Every time I visit Cape Town, South Africa I am struck by the multitude of similarities with San Francisco. Both cities are stunningly beautiful, politically liberal, have a multiethnic population and are on the cutting edge of social change. Both are geographically bound – San Francisco by water on three sides and Cape Town by the sea and an arc of the steeply rising Table Mountain. Both have good natural harbors and an island nearby which was formerly an infamous prison – Alcatraz and Robben Island respectively. Cape Town has its own Pier 39-styled shopping area called the V and A Waterfront which even has seals hauled up on its piers. Southern fur seals in this case, not California sea lions. They have the African penguin; we have the common Murre. Drive an hour or so from each place and you find fabulous wine country.
There is cold, upwelled ocean water off both cities that results in a rich marine environment with abundant fish, seals and whales right offshore. And both cities are blessed with many days of marine fog. We also share a Mediterranean-type climate – mild winters, a long growing season, and six months of drought followed by rain. Periodic fire plays a role in the local plant life in both regions. Much of the natural landscape in the Cape looks exactly like our chaparral. And speaking of vegetation there are invasive blue gum eucalyptus trees in both places and many of our favorite landscaping plants grow profusely wild in the Cape Region.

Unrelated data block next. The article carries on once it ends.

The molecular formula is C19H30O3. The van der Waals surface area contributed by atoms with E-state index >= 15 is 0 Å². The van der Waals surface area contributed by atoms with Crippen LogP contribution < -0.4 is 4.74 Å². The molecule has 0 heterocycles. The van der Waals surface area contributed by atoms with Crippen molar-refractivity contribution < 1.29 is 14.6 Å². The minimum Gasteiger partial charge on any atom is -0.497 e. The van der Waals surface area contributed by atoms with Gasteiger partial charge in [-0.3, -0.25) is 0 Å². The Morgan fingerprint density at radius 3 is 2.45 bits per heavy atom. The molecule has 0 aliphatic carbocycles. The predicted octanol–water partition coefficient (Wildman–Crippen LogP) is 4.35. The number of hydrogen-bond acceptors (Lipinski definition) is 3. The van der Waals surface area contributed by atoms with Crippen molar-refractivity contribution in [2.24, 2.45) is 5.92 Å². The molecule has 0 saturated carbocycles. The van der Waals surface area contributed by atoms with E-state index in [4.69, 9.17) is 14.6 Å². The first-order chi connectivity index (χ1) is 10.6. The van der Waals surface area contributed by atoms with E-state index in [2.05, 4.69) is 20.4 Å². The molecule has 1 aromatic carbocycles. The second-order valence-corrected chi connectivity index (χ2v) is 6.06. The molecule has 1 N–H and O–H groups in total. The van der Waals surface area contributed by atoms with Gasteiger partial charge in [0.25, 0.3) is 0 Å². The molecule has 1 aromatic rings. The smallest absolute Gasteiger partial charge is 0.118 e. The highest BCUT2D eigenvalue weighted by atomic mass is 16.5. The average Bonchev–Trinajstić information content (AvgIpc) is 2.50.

When you drive south from both cities the windy, narrow road dramatically hugs the coastline passing through attractive small commuter communities. Even the kelp beds look the same but without the otters. And finally we are 36 degrees north and Cape Town is 34 degrees south.
San Francisco already has fifteen sister cities so how about making Cape Town the next one? It is a perfect match.
This is Michael Ellis with a Perspective.